Record $40-million sale of Vancouver condo a sign our housing market is peaking?

A Middle Eastern royal’s purchase in May of the penthouse suite and unit below it at Vancouver’s five-star Fairmont Pacific Rim hotel for $40 million was the most expensive condominium purchase in Canada.

The hotel is in Coal Harbor, a community in Vancouver West, one of Canada’s most expensive home-buying areas. The property is one block north of a street that residents in the 19th century called Blueblood Alley for its wealthy mansion-owners.

“Vancouver has been fuelled tremendously in the last couple of years by high-end wealthy Chinese and Hong Kong buyers,” Malcolm Hasman, the luxury real estate agent who brokered the sale of the Fairmont penthouse unit to the Middle Eastern client, said in a Sept. 16 phone interview. This year probably will be Hasman’s third-highest in sales, after 2012 and 2007, with more than $200 million in luxury real estate sold, he said.

“There’s more money around today than there’s ever been in the high-end market. And where’s it coming in from? The Middle East, China, Asia.”

The oceanfront apartment was also among about 131,324 house and condo transactions in the past three months, up 6.1% from the same period a year earlier and defying the predictions of the Toronto Real Estate Board and the Bank of Montreal that the market is cooling. Analysts and investors including Bank of Nova Scotia and Sun Life Financial Inc. now say it represents the excesses of a market that may be peaking.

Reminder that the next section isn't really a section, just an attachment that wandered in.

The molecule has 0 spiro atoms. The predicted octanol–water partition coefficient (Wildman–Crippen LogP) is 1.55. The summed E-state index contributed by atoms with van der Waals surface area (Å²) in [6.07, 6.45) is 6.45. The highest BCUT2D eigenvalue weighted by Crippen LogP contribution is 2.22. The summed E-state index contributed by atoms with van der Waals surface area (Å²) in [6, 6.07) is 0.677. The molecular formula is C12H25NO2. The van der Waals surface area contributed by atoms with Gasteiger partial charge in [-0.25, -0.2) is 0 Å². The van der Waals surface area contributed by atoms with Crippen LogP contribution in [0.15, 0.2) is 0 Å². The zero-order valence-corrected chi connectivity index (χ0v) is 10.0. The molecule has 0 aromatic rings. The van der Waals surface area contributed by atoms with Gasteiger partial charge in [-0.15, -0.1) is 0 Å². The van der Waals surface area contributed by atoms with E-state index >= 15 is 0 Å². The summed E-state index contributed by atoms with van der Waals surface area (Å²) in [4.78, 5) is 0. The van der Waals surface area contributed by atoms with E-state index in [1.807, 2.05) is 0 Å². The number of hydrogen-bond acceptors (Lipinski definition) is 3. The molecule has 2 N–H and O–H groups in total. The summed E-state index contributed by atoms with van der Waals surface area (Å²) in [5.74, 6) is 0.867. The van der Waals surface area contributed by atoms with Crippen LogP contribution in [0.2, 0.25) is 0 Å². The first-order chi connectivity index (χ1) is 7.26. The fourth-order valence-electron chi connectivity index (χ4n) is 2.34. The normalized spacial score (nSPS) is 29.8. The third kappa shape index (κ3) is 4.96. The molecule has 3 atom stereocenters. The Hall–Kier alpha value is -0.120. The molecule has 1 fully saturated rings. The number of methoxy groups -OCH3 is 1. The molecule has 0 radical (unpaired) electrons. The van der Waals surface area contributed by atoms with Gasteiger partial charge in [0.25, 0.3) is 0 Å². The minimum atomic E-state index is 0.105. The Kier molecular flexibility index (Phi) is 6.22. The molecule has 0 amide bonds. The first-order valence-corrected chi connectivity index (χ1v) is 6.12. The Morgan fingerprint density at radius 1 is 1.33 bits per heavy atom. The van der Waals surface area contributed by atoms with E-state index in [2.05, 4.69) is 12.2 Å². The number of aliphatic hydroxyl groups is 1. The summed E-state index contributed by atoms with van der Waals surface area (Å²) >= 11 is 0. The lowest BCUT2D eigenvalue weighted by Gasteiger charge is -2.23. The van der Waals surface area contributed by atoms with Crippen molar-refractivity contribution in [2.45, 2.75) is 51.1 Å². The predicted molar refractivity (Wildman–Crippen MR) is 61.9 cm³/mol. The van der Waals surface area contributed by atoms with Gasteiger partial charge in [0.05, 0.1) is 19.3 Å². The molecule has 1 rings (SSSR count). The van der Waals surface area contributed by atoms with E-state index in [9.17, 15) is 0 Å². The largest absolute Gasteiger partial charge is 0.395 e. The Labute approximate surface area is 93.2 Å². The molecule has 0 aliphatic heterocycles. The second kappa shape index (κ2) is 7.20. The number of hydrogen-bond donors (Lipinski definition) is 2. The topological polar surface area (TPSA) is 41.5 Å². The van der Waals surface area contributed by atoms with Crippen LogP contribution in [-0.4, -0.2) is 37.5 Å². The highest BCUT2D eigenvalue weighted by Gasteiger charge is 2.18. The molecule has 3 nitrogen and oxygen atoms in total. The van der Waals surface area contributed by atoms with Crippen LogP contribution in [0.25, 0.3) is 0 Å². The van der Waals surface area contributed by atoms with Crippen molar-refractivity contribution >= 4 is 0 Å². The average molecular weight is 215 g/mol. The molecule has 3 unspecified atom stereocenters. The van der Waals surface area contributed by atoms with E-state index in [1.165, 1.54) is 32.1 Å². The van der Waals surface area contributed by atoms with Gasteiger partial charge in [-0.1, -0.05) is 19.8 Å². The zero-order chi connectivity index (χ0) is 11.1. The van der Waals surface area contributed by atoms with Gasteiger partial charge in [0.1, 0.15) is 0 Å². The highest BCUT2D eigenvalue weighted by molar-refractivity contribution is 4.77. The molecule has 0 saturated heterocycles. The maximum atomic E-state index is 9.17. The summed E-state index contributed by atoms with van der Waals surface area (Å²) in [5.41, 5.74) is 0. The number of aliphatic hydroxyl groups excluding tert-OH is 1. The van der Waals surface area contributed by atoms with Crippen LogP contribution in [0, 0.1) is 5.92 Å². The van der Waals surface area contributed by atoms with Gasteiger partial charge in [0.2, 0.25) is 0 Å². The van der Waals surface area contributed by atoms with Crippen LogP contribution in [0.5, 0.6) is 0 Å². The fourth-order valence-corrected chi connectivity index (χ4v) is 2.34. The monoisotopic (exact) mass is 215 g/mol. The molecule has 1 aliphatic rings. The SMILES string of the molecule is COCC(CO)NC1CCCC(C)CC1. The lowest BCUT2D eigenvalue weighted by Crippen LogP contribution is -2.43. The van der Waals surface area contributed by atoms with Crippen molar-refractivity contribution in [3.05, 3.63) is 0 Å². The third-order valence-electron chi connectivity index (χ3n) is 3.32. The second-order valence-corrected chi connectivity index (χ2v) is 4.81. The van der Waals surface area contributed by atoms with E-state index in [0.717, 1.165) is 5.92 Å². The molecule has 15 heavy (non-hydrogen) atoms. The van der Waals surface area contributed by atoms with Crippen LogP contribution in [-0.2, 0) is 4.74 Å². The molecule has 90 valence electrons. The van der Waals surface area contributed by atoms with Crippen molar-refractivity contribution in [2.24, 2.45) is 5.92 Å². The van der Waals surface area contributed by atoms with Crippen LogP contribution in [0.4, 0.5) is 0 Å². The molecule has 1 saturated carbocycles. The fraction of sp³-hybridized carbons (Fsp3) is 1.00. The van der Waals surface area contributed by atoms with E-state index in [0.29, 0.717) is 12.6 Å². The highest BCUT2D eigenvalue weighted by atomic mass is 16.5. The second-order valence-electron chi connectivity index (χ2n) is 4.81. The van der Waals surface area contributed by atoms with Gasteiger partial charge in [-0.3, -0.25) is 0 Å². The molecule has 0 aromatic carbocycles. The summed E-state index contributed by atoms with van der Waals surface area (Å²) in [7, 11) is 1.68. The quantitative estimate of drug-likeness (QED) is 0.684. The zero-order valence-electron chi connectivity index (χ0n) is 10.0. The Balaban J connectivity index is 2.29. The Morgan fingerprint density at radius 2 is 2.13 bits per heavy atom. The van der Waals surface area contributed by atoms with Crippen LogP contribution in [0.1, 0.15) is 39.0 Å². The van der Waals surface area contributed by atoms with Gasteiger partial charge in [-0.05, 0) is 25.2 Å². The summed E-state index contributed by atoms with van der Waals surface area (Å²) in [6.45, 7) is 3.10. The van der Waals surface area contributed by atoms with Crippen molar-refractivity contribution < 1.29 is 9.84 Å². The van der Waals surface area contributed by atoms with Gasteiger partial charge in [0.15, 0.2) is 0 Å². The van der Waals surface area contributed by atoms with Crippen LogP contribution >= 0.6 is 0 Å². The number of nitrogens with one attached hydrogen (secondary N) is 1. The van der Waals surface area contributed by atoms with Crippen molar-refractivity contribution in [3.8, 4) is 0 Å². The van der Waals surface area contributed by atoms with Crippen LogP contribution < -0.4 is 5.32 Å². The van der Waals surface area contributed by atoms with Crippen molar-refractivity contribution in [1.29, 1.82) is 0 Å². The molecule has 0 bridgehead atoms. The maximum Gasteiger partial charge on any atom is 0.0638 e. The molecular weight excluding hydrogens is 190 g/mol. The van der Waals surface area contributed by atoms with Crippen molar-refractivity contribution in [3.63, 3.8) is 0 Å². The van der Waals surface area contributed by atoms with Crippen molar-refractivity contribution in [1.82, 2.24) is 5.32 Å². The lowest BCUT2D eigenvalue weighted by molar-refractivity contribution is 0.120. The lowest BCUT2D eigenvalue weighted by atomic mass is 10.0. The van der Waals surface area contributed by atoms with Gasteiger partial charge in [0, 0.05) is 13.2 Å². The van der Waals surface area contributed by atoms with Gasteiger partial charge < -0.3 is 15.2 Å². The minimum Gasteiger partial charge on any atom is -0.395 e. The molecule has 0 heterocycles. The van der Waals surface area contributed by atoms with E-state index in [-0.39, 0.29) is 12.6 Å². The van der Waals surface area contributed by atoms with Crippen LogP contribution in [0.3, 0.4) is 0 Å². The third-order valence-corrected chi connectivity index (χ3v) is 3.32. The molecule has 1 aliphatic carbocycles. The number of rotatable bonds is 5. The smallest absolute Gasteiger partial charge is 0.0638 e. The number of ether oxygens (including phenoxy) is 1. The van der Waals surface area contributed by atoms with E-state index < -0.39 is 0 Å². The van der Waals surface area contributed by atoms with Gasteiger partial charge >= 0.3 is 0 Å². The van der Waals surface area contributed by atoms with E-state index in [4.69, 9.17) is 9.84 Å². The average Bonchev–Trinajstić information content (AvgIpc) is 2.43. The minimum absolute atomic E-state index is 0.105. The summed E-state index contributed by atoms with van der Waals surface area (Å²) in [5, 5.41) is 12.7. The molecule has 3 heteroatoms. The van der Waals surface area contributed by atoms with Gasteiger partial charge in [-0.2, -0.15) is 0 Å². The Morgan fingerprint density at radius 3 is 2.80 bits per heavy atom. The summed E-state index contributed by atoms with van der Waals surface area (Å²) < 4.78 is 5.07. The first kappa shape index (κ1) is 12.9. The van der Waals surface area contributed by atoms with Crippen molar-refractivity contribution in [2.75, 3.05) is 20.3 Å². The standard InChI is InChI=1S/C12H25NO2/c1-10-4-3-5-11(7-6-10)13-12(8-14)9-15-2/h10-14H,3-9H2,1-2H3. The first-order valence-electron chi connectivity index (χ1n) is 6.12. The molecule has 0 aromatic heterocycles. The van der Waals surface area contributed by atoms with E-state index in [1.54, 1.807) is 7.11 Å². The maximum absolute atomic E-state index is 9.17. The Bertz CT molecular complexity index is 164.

“I’m not bullish on Canadian housing,” said Stephen Groff, who helps oversee $7 billion in assets at Cambridge Global Asset Management unit of CI Investments Inc., in a Sept. 13 interview. “It’s just people seeing rates starting to go up and they rush to get the deal done. It isn’t indicative of an improving market.”

The sales pop, driven by wealthy foreign investors and Canadians jumping into the market before expected mortgage rate increases, is at odds with Canada’s sluggish growth. Fuelled by consumers carrying record levels of personal debt and a high unemployment rate, there’s growing concern that the housing decline when it comes will be harder than the “soft landing” predicted by Bank of Canada Governor Stephen Poloz and Scotiabank Chief Executive Officer Richard Waugh.

Purchases of multimillion-dollar luxury properties on the west coast and condo units in Toronto’s 260 towers helped drive debt-to-household income to a record level in the second quarter. Mortgage borrowing rose 1.7% to $1.11 trillion, according to Statistics Canada, and debt such as mortgages and credit cards increased to 163.4% of disposable income, compared with a revised 162.1% in the prior three-month period. That’s among the highest in the world and compares with 91.9% in the U.S., down from a record 112.7% in 2009.

Home buying slowed last year after regulators tightened borrowing qualification standards. It has picked up again as consumers take advantage of historically low mortgage rates.

The government shortened amortizations in July 2012 to 25 years from 30 years as benchmark interest rates continue to be anchored at 1% in the longest pause since the 1950s. The Office of the Superintendent of Financial Institutions also introduced tougher standards for lenders.

The result of the efforts was short-lived. In August last year, home sales slipped 14% across the country led by Vancouver’s 31% dip, according to data from local real estate boards. The total values of August, 2012 purchases was 24% lower than this year’s $8.2 billion.

In comparison, Toronto residential real estate sales last month rose 21% from a year ago, according to the Toronto Real Estate Board, or TREB, and Vancouver existing home sales surged 53%, said that city’s board.

Source: Katia Dmitrieva, Bloomberg News

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